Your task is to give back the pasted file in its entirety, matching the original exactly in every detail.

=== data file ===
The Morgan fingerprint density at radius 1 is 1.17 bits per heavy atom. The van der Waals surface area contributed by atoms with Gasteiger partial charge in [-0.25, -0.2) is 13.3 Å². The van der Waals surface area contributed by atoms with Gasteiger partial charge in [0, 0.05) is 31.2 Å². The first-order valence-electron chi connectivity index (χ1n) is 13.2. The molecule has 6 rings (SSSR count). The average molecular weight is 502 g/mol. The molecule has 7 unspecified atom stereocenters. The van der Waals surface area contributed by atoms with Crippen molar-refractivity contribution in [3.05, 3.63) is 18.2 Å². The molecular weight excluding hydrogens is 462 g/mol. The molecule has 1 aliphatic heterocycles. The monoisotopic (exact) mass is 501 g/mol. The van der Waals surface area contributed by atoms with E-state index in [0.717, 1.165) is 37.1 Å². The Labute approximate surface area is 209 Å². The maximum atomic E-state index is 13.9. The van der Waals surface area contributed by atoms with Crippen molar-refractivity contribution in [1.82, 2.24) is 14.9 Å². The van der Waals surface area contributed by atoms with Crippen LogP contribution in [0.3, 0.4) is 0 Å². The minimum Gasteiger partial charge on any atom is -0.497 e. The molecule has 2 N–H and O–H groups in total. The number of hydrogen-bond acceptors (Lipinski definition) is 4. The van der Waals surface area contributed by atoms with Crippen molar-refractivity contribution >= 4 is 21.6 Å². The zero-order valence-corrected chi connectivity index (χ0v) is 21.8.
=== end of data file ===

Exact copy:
The Morgan fingerprint density at radius 1 is 1.17 bits per heavy atom. The van der Waals surface area contributed by atoms with Gasteiger partial charge in [-0.25, -0.2) is 13.3 Å². The van der Waals surface area contributed by atoms with Gasteiger partial charge in [0, 0.05) is 31.2 Å². The first-order valence-electron chi connectivity index (χ1n) is 13.2. The molecule has 6 rings (SSSR count). The average molecular weight is 502 g/mol. The molecule has 7 unspecified atom stereocenters. The van der Waals surface area contributed by atoms with Crippen molar-refractivity contribution in [3.05, 3.63) is 18.2 Å². The molecular weight excluding hydrogens is 462 g/mol. The molecule has 1 aliphatic heterocycles. The monoisotopic (exact) mass is 501 g/mol. The van der Waals surface area contributed by atoms with E-state index in [0.717, 1.165) is 37.1 Å². The Labute approximate surface area is 209 Å². The maximum atomic E-state index is 13.9. The van der Waals surface area contributed by atoms with Crippen molar-refractivity contribution in [1.82, 2.24) is 14.9 Å². The van der Waals surface area contributed by atoms with Crippen LogP contribution in [0.3, 0.4) is 0 Å². The minimum Gasteiger partial charge on any atom is -0.497 e. The molecule has 2 N–H and O–H groups in total. The number of hydrogen-bond acceptors (Lipinski definition) is 4. The van der Waals surface area contributed by atoms with Crippen molar-refractivity contribution >= 4 is 21.6 Å². The zero-order valence-corrected chi connectivity index (χ0v) is 21.8.